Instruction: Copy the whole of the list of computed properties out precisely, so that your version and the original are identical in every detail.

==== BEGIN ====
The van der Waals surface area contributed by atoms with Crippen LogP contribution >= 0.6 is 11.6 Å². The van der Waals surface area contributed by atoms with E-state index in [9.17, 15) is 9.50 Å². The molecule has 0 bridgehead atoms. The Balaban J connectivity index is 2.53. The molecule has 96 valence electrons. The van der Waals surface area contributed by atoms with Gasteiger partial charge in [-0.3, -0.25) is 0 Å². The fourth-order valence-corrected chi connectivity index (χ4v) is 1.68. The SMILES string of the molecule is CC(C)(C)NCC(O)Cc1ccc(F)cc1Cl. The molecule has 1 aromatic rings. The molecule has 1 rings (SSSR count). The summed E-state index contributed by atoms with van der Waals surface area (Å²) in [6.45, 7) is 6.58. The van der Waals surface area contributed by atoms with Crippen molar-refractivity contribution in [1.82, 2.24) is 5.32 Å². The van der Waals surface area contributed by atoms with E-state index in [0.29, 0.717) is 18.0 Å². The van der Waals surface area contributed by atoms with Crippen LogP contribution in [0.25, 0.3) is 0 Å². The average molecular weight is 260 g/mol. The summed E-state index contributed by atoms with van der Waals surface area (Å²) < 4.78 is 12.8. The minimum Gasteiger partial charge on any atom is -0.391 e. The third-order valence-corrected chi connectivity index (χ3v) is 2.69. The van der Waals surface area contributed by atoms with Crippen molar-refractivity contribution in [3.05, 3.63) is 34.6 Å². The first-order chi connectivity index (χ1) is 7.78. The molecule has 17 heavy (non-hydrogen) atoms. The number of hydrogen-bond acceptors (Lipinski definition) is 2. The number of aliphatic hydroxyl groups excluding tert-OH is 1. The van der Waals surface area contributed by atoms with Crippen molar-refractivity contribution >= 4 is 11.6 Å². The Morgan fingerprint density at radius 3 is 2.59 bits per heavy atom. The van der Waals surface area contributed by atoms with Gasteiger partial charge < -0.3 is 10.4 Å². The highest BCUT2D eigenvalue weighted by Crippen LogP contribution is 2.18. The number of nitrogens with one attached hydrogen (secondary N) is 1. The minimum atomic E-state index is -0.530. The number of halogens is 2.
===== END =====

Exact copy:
The van der Waals surface area contributed by atoms with Crippen LogP contribution >= 0.6 is 11.6 Å². The van der Waals surface area contributed by atoms with E-state index in [9.17, 15) is 9.50 Å². The molecule has 0 bridgehead atoms. The Balaban J connectivity index is 2.53. The molecule has 96 valence electrons. The van der Waals surface area contributed by atoms with Gasteiger partial charge in [-0.3, -0.25) is 0 Å². The fourth-order valence-corrected chi connectivity index (χ4v) is 1.68. The SMILES string of the molecule is CC(C)(C)NCC(O)Cc1ccc(F)cc1Cl. The molecule has 1 aromatic rings. The molecule has 1 rings (SSSR count). The summed E-state index contributed by atoms with van der Waals surface area (Å²) in [6.45, 7) is 6.58. The van der Waals surface area contributed by atoms with Crippen molar-refractivity contribution in [1.82, 2.24) is 5.32 Å². The van der Waals surface area contributed by atoms with E-state index in [0.29, 0.717) is 18.0 Å². The van der Waals surface area contributed by atoms with Crippen LogP contribution in [0.25, 0.3) is 0 Å². The average molecular weight is 260 g/mol. The summed E-state index contributed by atoms with van der Waals surface area (Å²) < 4.78 is 12.8. The minimum Gasteiger partial charge on any atom is -0.391 e. The third-order valence-corrected chi connectivity index (χ3v) is 2.69. The van der Waals surface area contributed by atoms with Crippen molar-refractivity contribution in [3.05, 3.63) is 34.6 Å². The first-order chi connectivity index (χ1) is 7.78. The molecule has 17 heavy (non-hydrogen) atoms. The number of hydrogen-bond acceptors (Lipinski definition) is 2. The number of aliphatic hydroxyl groups excluding tert-OH is 1. The van der Waals surface area contributed by atoms with Crippen molar-refractivity contribution >= 4 is 11.6 Å². The Morgan fingerprint density at radius 3 is 2.59 bits per heavy atom. The van der Waals surface area contributed by atoms with Gasteiger partial charge < -0.3 is 10.4 Å². The highest BCUT2D eigenvalue weighted by Crippen LogP contribution is 2.18. The number of nitrogens with one attached hydrogen (secondary N) is 1. The minimum atomic E-state index is -0.530. The number of halogens is 2.